• 3 min read

Progress update: Node.js SDK for Azure App Service Mobile Apps

Back in September, we announced the availability of the first alpha release for the Node.js SDK for Azure App Service Mobile Apps. This blog post is an update to that and details the improvements we made in the last three months.

Back in September, we announced the availability of the first alpha release for the Node.js SDK for Azure App Service Mobile Apps. This SDK streamlines the code for implementing a mobile backend with Azure App Service. We've been hard at work since then developing the solution with plenty of real-world experience and feedback from the community.

Yeoman generator

The code to implement a simple mobile backend is relatively trivial, especially if you have experience developing web applications in Node.js. However, we wanted to make the process of producing the basic scaffolding even easier. The Node.js community has an excellent tool called Yeoman that produces scaffolding for projects and we've released a plugin for it. Use the following to set up a new Azure App Service Mobile Apps project:

npm install -g yo generator-azure-mobile-apps
mkdir myproject
cd myproject
git init
yo azure-mobile-apps

You may need to use sudo npm install -g on a Mac or Linux system. The project scaffolded includes support for offline sync enabled table controllers, API, Azure App Service authentication and authorization in addition to push notification registrations.

Offline development

We added configuration support for offline development. You will still need an Azure App Service configured with authentication to test authentication, but unauthenticated access to tables and APIs can be run on your local development environment and does not need to be uploaded to an Azure App Service to do so. Consult our documentation for instruction on setting up your local development environment.

The basic app template

During the development process, we noticed cases during a backend update where traffic could be served prior to the database being ready. This resulted in clients receiving a 404 or 500 error message. To alleviate this problem, we provided a Promise you can use to initialize the database prior to serving requests. This means the client will receive a timeout instead of an error. Most offline-capable mobile clients will try later in this case. The template now looks like the following:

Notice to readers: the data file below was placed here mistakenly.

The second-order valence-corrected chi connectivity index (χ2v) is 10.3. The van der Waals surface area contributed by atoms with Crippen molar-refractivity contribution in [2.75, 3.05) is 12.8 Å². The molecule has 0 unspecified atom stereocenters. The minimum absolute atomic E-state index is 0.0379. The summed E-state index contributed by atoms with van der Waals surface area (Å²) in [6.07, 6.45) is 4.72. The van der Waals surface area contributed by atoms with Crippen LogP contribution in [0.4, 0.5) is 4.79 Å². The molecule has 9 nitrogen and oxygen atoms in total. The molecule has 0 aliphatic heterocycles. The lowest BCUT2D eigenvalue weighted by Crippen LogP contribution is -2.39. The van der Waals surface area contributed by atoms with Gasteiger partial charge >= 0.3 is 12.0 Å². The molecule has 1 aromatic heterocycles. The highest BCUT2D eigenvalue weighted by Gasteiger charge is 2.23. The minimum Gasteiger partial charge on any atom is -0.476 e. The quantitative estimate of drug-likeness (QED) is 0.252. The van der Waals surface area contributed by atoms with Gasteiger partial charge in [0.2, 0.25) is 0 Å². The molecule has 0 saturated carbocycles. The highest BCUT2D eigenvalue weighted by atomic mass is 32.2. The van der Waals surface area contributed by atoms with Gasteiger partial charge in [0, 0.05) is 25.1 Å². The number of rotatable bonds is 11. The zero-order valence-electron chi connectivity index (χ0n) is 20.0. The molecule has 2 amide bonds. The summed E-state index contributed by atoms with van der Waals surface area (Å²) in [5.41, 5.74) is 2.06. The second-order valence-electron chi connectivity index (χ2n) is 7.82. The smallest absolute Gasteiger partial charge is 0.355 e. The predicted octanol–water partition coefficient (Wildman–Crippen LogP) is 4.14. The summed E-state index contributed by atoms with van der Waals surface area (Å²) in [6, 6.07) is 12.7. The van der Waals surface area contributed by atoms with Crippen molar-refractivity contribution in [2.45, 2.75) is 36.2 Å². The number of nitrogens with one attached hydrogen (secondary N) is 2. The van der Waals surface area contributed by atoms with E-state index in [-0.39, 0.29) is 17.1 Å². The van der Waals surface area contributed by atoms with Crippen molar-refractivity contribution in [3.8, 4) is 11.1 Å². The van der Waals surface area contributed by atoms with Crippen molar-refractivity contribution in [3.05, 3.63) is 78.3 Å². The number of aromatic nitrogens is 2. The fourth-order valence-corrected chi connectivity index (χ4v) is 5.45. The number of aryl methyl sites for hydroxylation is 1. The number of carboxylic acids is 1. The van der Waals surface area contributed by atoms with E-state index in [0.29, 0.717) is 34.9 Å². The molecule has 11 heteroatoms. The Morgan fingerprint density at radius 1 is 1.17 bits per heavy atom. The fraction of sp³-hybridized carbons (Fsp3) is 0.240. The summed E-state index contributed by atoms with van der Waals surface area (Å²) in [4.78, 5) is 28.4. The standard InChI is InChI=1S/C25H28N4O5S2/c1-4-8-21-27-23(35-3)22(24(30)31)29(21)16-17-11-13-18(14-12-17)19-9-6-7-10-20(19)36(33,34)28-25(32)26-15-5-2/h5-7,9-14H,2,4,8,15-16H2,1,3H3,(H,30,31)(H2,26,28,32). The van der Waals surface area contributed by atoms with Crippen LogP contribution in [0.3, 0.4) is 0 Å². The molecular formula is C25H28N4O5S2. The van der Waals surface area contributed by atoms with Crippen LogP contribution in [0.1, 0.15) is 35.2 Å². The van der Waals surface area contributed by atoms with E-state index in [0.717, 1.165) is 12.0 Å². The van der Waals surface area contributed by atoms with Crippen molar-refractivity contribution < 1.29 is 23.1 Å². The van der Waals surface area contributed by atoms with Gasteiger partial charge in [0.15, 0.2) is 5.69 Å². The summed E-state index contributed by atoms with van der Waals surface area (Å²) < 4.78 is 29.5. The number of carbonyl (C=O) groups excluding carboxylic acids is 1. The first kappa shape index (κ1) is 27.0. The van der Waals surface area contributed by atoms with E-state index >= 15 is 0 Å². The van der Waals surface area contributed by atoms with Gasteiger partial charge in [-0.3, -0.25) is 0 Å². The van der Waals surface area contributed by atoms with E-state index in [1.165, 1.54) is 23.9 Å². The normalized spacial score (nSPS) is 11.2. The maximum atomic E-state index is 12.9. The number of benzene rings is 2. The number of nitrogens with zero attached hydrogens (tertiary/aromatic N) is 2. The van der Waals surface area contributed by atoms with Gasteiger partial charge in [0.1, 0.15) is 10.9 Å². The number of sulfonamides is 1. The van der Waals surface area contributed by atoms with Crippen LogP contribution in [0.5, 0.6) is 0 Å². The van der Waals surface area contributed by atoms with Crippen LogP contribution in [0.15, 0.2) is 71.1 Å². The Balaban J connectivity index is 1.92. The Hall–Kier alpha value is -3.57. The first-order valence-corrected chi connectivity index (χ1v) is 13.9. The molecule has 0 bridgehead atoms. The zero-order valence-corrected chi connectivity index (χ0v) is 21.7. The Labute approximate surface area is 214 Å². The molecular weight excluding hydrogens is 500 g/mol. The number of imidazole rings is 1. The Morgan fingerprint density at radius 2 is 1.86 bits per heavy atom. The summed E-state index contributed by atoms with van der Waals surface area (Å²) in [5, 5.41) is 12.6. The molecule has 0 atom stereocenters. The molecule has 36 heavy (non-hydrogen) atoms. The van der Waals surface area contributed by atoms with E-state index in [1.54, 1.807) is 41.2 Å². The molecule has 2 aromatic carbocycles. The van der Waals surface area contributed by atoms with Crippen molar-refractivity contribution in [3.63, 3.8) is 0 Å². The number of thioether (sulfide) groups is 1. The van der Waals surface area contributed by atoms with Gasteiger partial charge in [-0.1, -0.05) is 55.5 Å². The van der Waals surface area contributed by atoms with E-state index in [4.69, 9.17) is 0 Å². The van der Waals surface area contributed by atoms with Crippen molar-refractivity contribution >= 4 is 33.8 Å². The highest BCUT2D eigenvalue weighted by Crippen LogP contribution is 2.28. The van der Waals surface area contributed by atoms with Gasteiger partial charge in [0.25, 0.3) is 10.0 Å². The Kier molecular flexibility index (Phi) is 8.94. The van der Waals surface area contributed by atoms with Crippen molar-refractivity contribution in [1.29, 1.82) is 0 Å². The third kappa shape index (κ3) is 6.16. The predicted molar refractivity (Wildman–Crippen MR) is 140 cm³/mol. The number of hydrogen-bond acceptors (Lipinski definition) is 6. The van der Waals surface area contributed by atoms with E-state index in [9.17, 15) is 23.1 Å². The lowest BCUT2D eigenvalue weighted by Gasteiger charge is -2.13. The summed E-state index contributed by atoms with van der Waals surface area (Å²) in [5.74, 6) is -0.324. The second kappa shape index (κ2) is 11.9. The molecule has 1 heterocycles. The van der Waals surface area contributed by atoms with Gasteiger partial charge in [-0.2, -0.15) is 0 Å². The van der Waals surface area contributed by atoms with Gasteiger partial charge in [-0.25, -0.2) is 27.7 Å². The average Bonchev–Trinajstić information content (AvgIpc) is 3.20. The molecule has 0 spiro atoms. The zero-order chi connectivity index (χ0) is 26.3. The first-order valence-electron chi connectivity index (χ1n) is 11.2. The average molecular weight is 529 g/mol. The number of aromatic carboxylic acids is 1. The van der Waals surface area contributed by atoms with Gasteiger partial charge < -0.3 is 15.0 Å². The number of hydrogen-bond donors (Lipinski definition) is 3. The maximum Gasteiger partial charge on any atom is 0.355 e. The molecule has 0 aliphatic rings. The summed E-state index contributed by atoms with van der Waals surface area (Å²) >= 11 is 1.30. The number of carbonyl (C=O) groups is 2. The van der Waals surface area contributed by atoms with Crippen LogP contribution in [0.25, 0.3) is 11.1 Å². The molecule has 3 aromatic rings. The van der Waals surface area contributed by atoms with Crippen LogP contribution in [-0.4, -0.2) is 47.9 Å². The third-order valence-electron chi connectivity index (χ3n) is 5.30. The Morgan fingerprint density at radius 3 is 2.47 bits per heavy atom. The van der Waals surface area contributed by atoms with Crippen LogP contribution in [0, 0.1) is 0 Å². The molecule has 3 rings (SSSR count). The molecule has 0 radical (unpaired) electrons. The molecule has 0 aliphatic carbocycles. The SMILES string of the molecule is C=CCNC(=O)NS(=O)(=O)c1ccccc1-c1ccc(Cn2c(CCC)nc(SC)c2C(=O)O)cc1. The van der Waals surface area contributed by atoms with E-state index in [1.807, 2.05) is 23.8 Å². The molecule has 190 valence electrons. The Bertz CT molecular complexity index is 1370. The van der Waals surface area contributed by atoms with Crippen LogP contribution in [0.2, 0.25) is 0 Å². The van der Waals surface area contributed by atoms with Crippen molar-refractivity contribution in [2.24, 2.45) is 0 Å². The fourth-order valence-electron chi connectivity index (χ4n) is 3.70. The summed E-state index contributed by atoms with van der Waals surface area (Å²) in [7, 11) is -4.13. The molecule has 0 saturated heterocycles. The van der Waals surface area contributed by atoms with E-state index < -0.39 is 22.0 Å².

var express = require('express')(),
    azureMobileApps = require('azure-mobile-apps');

var mobile = azureMobileApps();

// Import the files from the tables directory to configure the /tables API

// Initialize the database before listening for incoming requests
// The tables.initialize() method does the initialization asynchronously
// and returns a Promise.
    .then(function () {
        express.use(mobile);    // Register the Azure Mobile Apps middleware
        express.listen(process.env.PORT || 3000);   // Listen for requests

Azure Mobile Apps home page

Some members of our community lamented the lack of a home page on an Azure Mobile Apps backend. We explicitly made the decision to remove the home page because you can now create a combined web and mobile application using the same table controllers for both. Since such an application would already have a home page, one was not needed in the backend. We've listened to you and returned the home page, but you have to enable it in your code:

var express = require('express')(),
    azureMobileApps = require('azure-mobile-apps');

var mobile = azureMobileApps({
    homepage: true

Authentication and Authorization updates

The latest release of the Azure Mobile Apps SDK for Node.js fully supports the Azure App Service Authentication and Authorization service. This service supports authentication via social logins (including Facebook, Twitter, Google and Microsoft), Azure Active Directory and custom authentication. Authentication is configured on a per-table basis.

var azureMobileApps = require('azure-mobile-apps');

// Create a new table definition
var table = azureMobileApps.table();

// Configure table options
table.dynamicSchema = true;
table.access = 'authenticated';

// Export the table definition
module.exports = table;

Place table definitions within the tables sub-directory and they will be automatically picked up by the mobile.table.imports() method.

More samples

We've added plenty of samples to our GitHub repository, including explicit examples for common scenarios.

We've also included a fully annotated example of our regular QuickStart backend that supports local development, offline sync and authentication.

Get involved

This SDK is still in beta and there is plenty of time to get involved. Join the conversation in our GitHub repository, file an issue in GitHub issues or chat with the developers on Gitter. If you run into problems, bring them up on Stack Overflow or the MSDN Forums.

Follow @AzureMobile on Twitter to hear news about Azure App Service Mobile Apps.